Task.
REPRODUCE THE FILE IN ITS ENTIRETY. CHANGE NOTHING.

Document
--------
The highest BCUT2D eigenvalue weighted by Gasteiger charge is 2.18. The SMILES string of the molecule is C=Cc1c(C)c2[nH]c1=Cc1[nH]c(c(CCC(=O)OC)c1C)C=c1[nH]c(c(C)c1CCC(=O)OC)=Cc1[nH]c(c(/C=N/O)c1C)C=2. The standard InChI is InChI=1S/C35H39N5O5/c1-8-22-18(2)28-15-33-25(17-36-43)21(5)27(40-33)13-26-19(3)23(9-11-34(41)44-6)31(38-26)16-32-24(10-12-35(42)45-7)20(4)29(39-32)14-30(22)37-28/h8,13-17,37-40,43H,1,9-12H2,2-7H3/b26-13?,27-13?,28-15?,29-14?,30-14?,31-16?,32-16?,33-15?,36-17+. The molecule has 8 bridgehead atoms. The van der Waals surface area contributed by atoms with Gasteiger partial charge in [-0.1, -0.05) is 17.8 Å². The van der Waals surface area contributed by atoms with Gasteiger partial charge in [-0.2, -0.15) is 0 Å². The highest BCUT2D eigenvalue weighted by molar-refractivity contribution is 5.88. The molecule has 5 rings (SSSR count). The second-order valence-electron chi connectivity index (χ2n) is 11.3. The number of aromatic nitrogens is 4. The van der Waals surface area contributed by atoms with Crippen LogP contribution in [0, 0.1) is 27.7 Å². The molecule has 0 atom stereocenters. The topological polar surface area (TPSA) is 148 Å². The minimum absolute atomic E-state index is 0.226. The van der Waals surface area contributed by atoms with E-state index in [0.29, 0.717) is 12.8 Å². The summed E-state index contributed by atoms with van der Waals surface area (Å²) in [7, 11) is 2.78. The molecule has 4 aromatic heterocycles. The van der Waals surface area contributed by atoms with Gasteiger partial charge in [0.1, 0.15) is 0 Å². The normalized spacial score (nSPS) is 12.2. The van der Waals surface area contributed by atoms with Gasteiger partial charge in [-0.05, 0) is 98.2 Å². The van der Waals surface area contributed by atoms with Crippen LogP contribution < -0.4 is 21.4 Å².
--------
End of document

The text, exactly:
The highest BCUT2D eigenvalue weighted by Gasteiger charge is 2.18. The SMILES string of the molecule is C=Cc1c(C)c2[nH]c1=Cc1[nH]c(c(CCC(=O)OC)c1C)C=c1[nH]c(c(C)c1CCC(=O)OC)=Cc1[nH]c(c(/C=N/O)c1C)C=2. The standard InChI is InChI=1S/C35H39N5O5/c1-8-22-18(2)28-15-33-25(17-36-43)21(5)27(40-33)13-26-19(3)23(9-11-34(41)44-6)31(38-26)16-32-24(10-12-35(42)45-7)20(4)29(39-32)14-30(22)37-28/h8,13-17,37-40,43H,1,9-12H2,2-7H3/b26-13?,27-13?,28-15?,29-14?,30-14?,31-16?,32-16?,33-15?,36-17+. The molecule has 8 bridgehead atoms. The van der Waals surface area contributed by atoms with Gasteiger partial charge in [-0.1, -0.05) is 17.8 Å². The van der Waals surface area contributed by atoms with Gasteiger partial charge in [-0.2, -0.15) is 0 Å². The highest BCUT2D eigenvalue weighted by molar-refractivity contribution is 5.88. The molecule has 5 rings (SSSR count). The second-order valence-electron chi connectivity index (χ2n) is 11.3. The number of aromatic nitrogens is 4. The van der Waals surface area contributed by atoms with Crippen LogP contribution in [0, 0.1) is 27.7 Å². The molecule has 0 atom stereocenters. The topological polar surface area (TPSA) is 148 Å². The minimum absolute atomic E-state index is 0.226. The van der Waals surface area contributed by atoms with E-state index in [0.29, 0.717) is 12.8 Å². The summed E-state index contributed by atoms with van der Waals surface area (Å²) in [7, 11) is 2.78. The molecule has 4 aromatic heterocycles. The van der Waals surface area contributed by atoms with Gasteiger partial charge in [0.1, 0.15) is 0 Å². The normalized spacial score (nSPS) is 12.2. The van der Waals surface area contributed by atoms with Gasteiger partial charge in [-0.05, 0) is 98.2 Å². The van der Waals surface area contributed by atoms with Crippen LogP contribution < -0.4 is 21.4 Å².